CCTV and digital destination displays ended the fun that could be had by unscrewing the panel below the upper deck front window and changing the destination blind en route without the driver knowing.
I remember becoming aware of these funny “notchback” buses on holidays in South Wales in the early 60’s , as Western Welsh were using them. The motor seemed to be tacked on the back as an afterthought. A bus without an open deck at the back was really no fun. If you had to travel by bus then a Routemaster was the way to go, or if you got really lucky an RT might come along.
By the time driver-only buses came along I had my own transport – it made no sense to be stationary at the roadside while the driver collected fares, you wanted to get moving.
That was an absolutely fascinating lunchtime read Big Paws, thank you. 🙂
Good stuff, Big Paws, and a good call on the significance of the Atlantean. The Atlantean is without doubt the definitive rear engine double decker in the UK. The Fleetline came after, and came second.
One point that you hint at is the regional nature of the British bus market up to the 1980s.
London had AEC, building London Transport specified vehicles, the regions had Leyland or Daimler (always no 2) or maybe Bristol if there was a good reason, or Guy or Dennis for the left field, hard to get at choice. Scotland liked Alexander bodies, England liked ECW, NCW or Charles Roe. The Midlands liked Daimler, and Midland Red bus co built their own, London style. If Coventry’s municipal service selected Leyland or Preston’s picked Daimler, then cover your head.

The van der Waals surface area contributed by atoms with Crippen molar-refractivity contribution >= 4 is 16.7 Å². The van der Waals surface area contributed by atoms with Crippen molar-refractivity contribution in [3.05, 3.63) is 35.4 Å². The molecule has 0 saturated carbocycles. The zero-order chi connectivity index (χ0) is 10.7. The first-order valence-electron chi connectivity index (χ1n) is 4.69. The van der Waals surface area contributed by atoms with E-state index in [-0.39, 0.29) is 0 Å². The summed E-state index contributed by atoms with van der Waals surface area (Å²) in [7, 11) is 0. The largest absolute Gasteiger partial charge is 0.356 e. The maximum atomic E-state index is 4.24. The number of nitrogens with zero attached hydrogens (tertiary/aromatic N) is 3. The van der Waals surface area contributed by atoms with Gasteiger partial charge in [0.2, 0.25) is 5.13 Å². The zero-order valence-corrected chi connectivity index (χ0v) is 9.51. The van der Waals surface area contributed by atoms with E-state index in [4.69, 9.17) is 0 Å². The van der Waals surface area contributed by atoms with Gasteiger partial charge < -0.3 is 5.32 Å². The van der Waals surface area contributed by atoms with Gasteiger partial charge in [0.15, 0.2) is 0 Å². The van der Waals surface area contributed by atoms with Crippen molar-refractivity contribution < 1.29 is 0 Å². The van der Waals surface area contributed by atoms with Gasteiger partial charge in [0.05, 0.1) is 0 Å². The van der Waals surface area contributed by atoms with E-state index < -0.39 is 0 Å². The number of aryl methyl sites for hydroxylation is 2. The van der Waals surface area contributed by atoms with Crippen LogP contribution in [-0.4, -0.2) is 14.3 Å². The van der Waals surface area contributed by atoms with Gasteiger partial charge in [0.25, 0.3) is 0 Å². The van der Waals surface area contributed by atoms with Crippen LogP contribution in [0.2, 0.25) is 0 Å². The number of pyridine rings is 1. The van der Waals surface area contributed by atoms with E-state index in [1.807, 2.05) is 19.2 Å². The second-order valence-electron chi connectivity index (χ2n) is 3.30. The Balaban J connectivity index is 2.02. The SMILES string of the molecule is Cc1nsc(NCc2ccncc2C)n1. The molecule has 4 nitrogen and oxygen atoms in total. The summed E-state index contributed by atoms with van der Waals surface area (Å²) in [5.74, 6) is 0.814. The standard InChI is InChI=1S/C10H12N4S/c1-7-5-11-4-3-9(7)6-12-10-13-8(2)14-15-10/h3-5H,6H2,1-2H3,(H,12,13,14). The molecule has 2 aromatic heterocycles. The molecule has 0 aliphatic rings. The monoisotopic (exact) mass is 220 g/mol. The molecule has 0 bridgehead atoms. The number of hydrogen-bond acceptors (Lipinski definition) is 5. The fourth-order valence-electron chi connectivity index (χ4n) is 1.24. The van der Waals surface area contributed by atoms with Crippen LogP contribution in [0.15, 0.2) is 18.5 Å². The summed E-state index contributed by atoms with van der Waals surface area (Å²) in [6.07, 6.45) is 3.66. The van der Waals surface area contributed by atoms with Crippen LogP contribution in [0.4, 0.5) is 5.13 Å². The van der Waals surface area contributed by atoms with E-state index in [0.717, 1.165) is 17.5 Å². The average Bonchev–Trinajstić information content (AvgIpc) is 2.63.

After the Atlantean’s heyday, MCW came up with the Metrobus, and the major user was West Midlands transport , and they were used into the 2000s.
The Guy Wulfrunian was a big left field choice. I recall that the tip deck front 2 rows (8 seats) were removed because of the extreme rolling of the bus, and the emphasis being ahead of the front wheels had on this.
Just came across this and had to read it as I drove Atlanteans for about four years in Surrey, south of London. It was the late 80’s – early 90’s so they were getting on and poorly maintained by the recently privatised bus company. I had plenty to compare them with, having driven Routemasters in London and the variety of other buses in Surrey – Leyland Olympians, Nationals, Tigers, Dennis Dominators, Volvo Citybuses and B10s. Out of this lot, I have to say the Atlanteans were the worst by a long way. They were underpowered, had a horrible lumpy ride, perilously vague and wandering steering and the bodywork was prone to leaks. The only way to demist the windscreens was with electric elements that never seemed to do much. They felt prehistoric compared to everything else, even Routemasters. The Olympian on the other hand was a real pleasure to drive.
Well, absolutely nice buses, great for cities, massive people and slow speed.
Although, I heard, coaches should carry the baggage on the top, so the heaviest part
(which is Passengers layout, should ride lower, in order to balance and handle more stability.
I wonder when the buses fabricators will realize, hope won’t be to late and more
people will continue getting hurt, since in freeways, open road and long distances, require more velocity.
I’d always loved this high buses, hope one day, will ride in one of then (in U.K.).
To correct a point in this article, Wallasey Corporation AtlanteanFhf451 was the first of four pre-production examples produced, it was exhibited at the 1958 motor show and its chassis number precedes that of Glasgow LA1.